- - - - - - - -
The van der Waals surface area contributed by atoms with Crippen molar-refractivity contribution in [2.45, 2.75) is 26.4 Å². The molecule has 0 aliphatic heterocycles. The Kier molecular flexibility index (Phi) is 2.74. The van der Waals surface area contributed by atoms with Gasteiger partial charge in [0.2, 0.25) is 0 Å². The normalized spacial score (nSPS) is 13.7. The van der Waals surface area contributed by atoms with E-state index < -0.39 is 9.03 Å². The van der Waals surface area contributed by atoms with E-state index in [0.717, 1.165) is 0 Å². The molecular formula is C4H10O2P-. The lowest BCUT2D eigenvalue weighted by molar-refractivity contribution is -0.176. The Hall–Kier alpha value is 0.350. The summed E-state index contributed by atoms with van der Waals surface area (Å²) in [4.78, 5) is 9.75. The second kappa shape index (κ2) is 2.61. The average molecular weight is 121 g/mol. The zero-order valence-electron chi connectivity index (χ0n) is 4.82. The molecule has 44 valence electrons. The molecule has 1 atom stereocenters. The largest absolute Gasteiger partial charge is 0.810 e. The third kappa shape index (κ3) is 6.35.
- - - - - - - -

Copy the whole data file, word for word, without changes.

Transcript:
The van der Waals surface area contributed by atoms with Crippen molar-refractivity contribution in [2.45, 2.75) is 26.4 Å². The molecule has 0 aliphatic heterocycles. The Kier molecular flexibility index (Phi) is 2.74. The van der Waals surface area contributed by atoms with Gasteiger partial charge in [0.2, 0.25) is 0 Å². The normalized spacial score (nSPS) is 13.7. The van der Waals surface area contributed by atoms with E-state index < -0.39 is 9.03 Å². The van der Waals surface area contributed by atoms with E-state index in [0.717, 1.165) is 0 Å². The molecular formula is C4H10O2P-. The lowest BCUT2D eigenvalue weighted by molar-refractivity contribution is -0.176. The Hall–Kier alpha value is 0.350. The summed E-state index contributed by atoms with van der Waals surface area (Å²) in [4.78, 5) is 9.75. The second kappa shape index (κ2) is 2.61. The average molecular weight is 121 g/mol. The zero-order valence-electron chi connectivity index (χ0n) is 4.82. The molecule has 44 valence electrons. The molecule has 1 atom stereocenters. The largest absolute Gasteiger partial charge is 0.810 e. The third kappa shape index (κ3) is 6.35.